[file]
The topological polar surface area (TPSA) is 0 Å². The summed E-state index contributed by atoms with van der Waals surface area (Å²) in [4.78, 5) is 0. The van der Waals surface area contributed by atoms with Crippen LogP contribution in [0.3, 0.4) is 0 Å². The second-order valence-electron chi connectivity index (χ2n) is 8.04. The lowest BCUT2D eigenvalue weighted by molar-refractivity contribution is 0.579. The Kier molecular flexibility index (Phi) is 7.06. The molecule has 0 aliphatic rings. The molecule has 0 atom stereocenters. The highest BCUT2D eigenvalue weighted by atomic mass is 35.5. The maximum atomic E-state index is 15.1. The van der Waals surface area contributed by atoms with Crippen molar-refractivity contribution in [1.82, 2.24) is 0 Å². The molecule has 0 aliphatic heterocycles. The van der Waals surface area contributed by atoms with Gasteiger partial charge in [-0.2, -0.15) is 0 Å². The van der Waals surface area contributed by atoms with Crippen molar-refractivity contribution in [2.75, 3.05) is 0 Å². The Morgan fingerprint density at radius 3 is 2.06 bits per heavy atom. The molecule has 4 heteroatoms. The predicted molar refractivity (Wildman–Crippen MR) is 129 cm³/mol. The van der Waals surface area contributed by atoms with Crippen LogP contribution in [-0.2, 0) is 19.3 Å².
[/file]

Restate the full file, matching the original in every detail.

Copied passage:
The topological polar surface area (TPSA) is 0 Å². The summed E-state index contributed by atoms with van der Waals surface area (Å²) in [4.78, 5) is 0. The van der Waals surface area contributed by atoms with Crippen LogP contribution in [0.3, 0.4) is 0 Å². The second-order valence-electron chi connectivity index (χ2n) is 8.04. The lowest BCUT2D eigenvalue weighted by molar-refractivity contribution is 0.579. The Kier molecular flexibility index (Phi) is 7.06. The molecule has 0 aliphatic rings. The molecule has 0 atom stereocenters. The highest BCUT2D eigenvalue weighted by atomic mass is 35.5. The maximum atomic E-state index is 15.1. The van der Waals surface area contributed by atoms with Crippen molar-refractivity contribution in [1.82, 2.24) is 0 Å². The molecule has 0 aliphatic heterocycles. The van der Waals surface area contributed by atoms with Gasteiger partial charge in [-0.2, -0.15) is 0 Å². The van der Waals surface area contributed by atoms with Crippen molar-refractivity contribution in [2.75, 3.05) is 0 Å². The Morgan fingerprint density at radius 3 is 2.06 bits per heavy atom. The molecule has 4 heteroatoms. The predicted molar refractivity (Wildman–Crippen MR) is 129 cm³/mol. The van der Waals surface area contributed by atoms with Crippen LogP contribution in [-0.2, 0) is 19.3 Å².